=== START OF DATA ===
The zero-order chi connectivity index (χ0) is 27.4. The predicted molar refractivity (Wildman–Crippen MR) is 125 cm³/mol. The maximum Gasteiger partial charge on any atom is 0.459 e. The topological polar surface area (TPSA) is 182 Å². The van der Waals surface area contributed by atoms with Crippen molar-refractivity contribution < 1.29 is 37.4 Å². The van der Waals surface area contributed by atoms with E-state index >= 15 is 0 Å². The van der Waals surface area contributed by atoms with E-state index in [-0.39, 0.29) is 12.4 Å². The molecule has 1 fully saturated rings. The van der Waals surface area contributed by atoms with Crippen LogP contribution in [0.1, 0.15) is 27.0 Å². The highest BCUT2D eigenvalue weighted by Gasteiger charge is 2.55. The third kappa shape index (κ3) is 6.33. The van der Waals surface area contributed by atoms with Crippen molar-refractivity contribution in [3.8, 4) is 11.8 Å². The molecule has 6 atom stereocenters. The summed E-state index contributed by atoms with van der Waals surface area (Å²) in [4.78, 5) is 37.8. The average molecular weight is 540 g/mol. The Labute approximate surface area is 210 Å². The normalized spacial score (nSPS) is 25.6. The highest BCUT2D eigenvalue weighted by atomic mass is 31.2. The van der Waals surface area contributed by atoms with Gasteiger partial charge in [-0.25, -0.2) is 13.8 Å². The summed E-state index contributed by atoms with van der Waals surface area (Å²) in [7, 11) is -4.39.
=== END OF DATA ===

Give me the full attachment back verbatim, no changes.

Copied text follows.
The zero-order chi connectivity index (χ0) is 27.4. The predicted molar refractivity (Wildman–Crippen MR) is 125 cm³/mol. The maximum Gasteiger partial charge on any atom is 0.459 e. The topological polar surface area (TPSA) is 182 Å². The van der Waals surface area contributed by atoms with Crippen molar-refractivity contribution < 1.29 is 37.4 Å². The van der Waals surface area contributed by atoms with E-state index >= 15 is 0 Å². The van der Waals surface area contributed by atoms with E-state index in [-0.39, 0.29) is 12.4 Å². The molecule has 1 fully saturated rings. The van der Waals surface area contributed by atoms with Crippen LogP contribution in [0.1, 0.15) is 27.0 Å². The highest BCUT2D eigenvalue weighted by Gasteiger charge is 2.55. The third kappa shape index (κ3) is 6.33. The van der Waals surface area contributed by atoms with Crippen molar-refractivity contribution in [3.8, 4) is 11.8 Å². The molecule has 6 atom stereocenters. The summed E-state index contributed by atoms with van der Waals surface area (Å²) in [4.78, 5) is 37.8. The average molecular weight is 540 g/mol. The Labute approximate surface area is 210 Å². The normalized spacial score (nSPS) is 25.6. The highest BCUT2D eigenvalue weighted by atomic mass is 31.2. The van der Waals surface area contributed by atoms with Gasteiger partial charge in [-0.25, -0.2) is 13.8 Å². The summed E-state index contributed by atoms with van der Waals surface area (Å²) in [7, 11) is -4.39.